In the late 1960s, Rahsaan Roland Kirk frequently began his concerts by saying, “This ain’t no sideshow!” It’s understandable how one might mistake some elements of the proceedings as being for pure show, acts of provocation designed to stir things up for the sake of it, but the method behind Kirk’s sometimes-seeming-madness are evident in music that fearlessly and sweepingly grabbed pop and high culture and made them bump uglies. Nothing was off limits for Kirk, and music thrives in such freedom forward settings. One of Kirk’s clearest modern descendents is Marco Benevento, who exercises the same thoughtful lack of restraint, the same tongue-out, matted hair embrace of chaos and humor, and the same skills to pay the bills. Don’t believe us? Well, take a look at this freshly captured video from our undying pal Jake Krolick from this past Saturday at The Blockley in Philadelphia and see if you don’t think Marco is vibing on the same frequency as the great Rahsaan. We’ve even included a classic clip from Kirk to aid in your comparison.
Face it, the folks behind the scenes never get the same attention, fan love, etc. as the people onstage windmilling guitars and bashing a drum kit to cinders. But it doesn’t mean the busy operators in the shadows are any less essential to the overall enterprise, and that’s abundantly clear in the case of Umphrey’s McGee Lighting Designer/Director Jefferson Waful, whose nimble fingered poetry is a key part of the dextrous muscle that makes Umph really leap and soar in concert. The Impound finds Waful’s skillz pretty devastating in the best ways, an experience that writes emotions and ideas in impermanent waves. So, we offer the Free Bird spotlight to one of our favorite wizards behind the curtain in a shot courtesy of great DI chum Chad Smith.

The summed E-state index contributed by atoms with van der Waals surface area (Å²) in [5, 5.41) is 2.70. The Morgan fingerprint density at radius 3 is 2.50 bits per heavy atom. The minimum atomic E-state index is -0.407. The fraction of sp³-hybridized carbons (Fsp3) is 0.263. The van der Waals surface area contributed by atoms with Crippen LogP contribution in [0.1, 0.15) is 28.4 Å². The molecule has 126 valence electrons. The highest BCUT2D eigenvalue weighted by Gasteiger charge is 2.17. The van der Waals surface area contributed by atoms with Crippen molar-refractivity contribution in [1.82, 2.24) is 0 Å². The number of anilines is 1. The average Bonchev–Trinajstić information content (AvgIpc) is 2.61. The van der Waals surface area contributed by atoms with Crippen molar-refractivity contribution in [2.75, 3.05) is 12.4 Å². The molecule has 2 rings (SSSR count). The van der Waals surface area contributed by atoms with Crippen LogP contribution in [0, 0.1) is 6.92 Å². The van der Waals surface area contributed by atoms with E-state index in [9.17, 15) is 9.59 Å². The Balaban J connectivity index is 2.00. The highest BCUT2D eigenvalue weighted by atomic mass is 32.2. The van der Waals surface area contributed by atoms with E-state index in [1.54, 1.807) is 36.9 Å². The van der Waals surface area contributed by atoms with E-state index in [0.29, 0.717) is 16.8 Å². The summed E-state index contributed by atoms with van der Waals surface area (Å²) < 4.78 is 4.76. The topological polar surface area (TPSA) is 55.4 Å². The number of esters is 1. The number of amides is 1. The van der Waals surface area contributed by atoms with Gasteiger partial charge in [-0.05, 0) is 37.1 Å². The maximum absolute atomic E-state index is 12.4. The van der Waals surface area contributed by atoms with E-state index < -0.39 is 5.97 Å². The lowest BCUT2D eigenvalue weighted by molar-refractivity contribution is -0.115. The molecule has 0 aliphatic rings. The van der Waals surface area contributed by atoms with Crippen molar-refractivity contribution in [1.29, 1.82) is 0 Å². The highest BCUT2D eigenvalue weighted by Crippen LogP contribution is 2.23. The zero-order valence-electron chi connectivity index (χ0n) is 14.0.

The Impound is fully willing to admit when we’ve made a mistake. It’s one of many ways in which we differ from most politicians these days…but we digress. So, repeated spins and closer inspection in 2012 have revealed that we left a couple great albums off of our 20 Favorite Albums of 2011 list. One gem we failed to include was Rich Robinson’s excellent, personal solo effort Through A Crooked Sun, and the other is Clava, the latest offering from Chicago’s The Steepwater Band. While the boys already had a pretty stellar and remarkably consistent output in their preceding 13 years, Clava represents a group with all the fundamentals in place backed by grab-ya-by-the-ears (and other thangs) gutbucket playing that creates something so very rightly rock ‘n’ roll. The Steepwater guys pull off that marvelous move of taking all the stuff we already know about good rock and invigorating it in ways that make it pulse and caper as if it were young again.
Their new video emphasizes all these points and one other we’ve made for a long time about this band – The Steepwater Band looks just like an archetypal rock gang should. Scoff if you want about this last observation and then take a little trip through the mythology hiding behind your eyelids – Robert Plant strutting mic in flagranti, the battered, hairy toughness of Ronnie Van Zandt and the original Skynyrd lineup, the late millennial velvet charm of early Black Crowes, Janis swigging booze and lookin’ three sheets to the wind, and on and on and on. The visual and the musical are enthusiastic bedfellows in rock, and when they have chemistry – as they most certainly do with Steepwater – it’s just streetwise divine. The tune here is kick-ass too, and really if you’re just getting hip to this group you’ll do yourself a favor if you explore their full back catalogue. And if anyone has an “in” with the music director on Sons of Anarchy, this is THE perfect house band for the MC (and a wonderful tonic for the lackluster song choices on what is otherwise a fantastic sleaze melodrama feast). Put in a word for ‘em, pretty please, so they get the big, boisterous fan base they so richly deserve as they continue to fight the good fight in the clubland trenches.